A new type of leave arrangement
Shared Parental Leave is a new legal entitlement for eligible parents of babies due, or children placed for adoption, on or after 5 April 2015.
Parents will remain entitled to take maternity, paternity and adoption leave. However the difference with shared parental leave is it provides eligible parents with the opportunity to be more flexible when considering care arrangements for their child during the child’s first year.
The amount of leave available is calculated using the mother’s entitlement to maternity/adoption leave, which allows them to take up to 52 weeks leave. However the mother must take at least 2 weeks maternity leave following the birth of a child (if she works in factory then she must take 4 weeks).
If the mother reduces their maternity/adoption leave entitlement or their maternity allowance or maternity pay then they and/or their partner may opt-in to the Shared Parental Leave system.
Unlike maternity/adoption leave, eligible employees can stop and start their Shared Parental Leave and return to work between periods of leave.
Each eligible parent is able to submit three notices booking periods of Shared Parental Leave.
To trigger the right to Shared Parental Leave for one or both parents, the mother must:
- Have a partner
- Be entitled to maternity/adoption leave; or to statutory maternity/adoption pay or maternity allowance (if not eligible for maternity/adoption leave)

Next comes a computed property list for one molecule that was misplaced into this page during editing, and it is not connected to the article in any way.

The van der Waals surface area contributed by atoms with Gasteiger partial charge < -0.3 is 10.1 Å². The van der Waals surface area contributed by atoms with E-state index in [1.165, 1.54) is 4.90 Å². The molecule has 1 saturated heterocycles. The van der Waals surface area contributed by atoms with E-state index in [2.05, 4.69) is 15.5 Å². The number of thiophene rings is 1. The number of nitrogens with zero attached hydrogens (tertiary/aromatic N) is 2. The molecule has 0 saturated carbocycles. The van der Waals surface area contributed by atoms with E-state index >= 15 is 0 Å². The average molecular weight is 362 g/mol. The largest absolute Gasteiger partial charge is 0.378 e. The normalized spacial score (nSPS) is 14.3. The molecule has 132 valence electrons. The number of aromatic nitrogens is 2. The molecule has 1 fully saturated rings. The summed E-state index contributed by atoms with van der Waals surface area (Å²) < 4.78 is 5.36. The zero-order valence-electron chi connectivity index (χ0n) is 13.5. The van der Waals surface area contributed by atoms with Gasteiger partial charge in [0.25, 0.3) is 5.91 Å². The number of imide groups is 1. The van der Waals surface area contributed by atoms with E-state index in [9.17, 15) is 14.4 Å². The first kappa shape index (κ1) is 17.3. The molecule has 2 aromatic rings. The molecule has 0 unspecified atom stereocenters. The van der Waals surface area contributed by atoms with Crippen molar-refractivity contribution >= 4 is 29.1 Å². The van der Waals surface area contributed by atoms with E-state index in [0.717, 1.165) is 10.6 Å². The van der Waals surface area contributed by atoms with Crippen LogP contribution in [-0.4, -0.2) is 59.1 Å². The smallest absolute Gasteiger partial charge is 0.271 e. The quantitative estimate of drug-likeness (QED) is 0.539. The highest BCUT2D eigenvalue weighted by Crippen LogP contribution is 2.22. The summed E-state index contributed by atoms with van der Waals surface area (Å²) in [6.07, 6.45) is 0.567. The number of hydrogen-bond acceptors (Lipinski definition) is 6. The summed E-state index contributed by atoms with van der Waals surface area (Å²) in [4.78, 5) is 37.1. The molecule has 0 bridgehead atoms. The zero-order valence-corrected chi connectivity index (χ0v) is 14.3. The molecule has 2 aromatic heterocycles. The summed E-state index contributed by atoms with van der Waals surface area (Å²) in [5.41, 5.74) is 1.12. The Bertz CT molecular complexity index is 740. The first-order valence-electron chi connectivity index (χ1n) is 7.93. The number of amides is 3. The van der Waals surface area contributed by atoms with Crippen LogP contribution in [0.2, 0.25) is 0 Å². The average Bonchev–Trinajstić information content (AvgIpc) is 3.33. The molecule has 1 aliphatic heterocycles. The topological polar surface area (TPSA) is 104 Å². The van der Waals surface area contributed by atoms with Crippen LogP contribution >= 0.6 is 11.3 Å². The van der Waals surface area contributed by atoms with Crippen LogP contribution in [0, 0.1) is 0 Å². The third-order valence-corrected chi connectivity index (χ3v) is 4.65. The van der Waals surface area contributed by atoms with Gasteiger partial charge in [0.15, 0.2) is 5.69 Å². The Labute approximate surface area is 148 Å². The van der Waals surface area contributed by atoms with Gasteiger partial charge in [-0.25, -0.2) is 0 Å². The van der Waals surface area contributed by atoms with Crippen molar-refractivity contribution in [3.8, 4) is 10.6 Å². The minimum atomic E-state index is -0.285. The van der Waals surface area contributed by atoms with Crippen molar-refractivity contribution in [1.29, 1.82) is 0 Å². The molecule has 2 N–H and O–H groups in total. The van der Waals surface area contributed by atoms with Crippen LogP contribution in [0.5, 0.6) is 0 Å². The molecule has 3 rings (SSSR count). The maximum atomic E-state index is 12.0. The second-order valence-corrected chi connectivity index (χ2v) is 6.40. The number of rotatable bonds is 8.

- Have shortened, or given notice to reduce, their maternity/adoption leave, or their pay/allowance (if not eligible for maternity/adoption leave)
A parent who intends to take Shared Parental Leave must:
- Be an employee
- Share the responsibility for the child with the other parent at the time of the birth or placement for adoption
- Have properly notified their employer of their entitlement and have provided the necessary declarations and evidence. Further details of this can be found in the ACAS guidance on Shared Parental Leave.
In addition, a parent wanting to take Shared Parental Leave is required to satisfy the “continuity of employment test” and their partner must meet the “employment and earnings test.”
It is important to understand these tests and as such we have included further information on these below:
Continuity of Employment Test means:
The individual has worked for the same employer for at least 26 weeks at the end of the 15th week before the child’s expected due date/matching date and is still working for the same employer at the start of each leave period.
Employment and Earnings Test means:
In the 66 weeks leading up to the baby’s expected due date/matching date, the person has worked for at least 26 weeks and earned an average of at least £30 (as of 2015) a week in any 13 weeks.
When you consider the requirements for Shared Parental Leave it may be that only one parent will actually be eligible to take the leave, for example a self-employed parent will not be entitled to take Shared Parental Leave but they may still pass the employment and earnings test so their partner, if they are an employee, may still qualify.
Employers and employees will find that having early conversations regarding leave intentions will be beneficial, enabling them both to be clear about what leave arrangements are being considered and how this can be accommodated.
As of the 4th of August 2015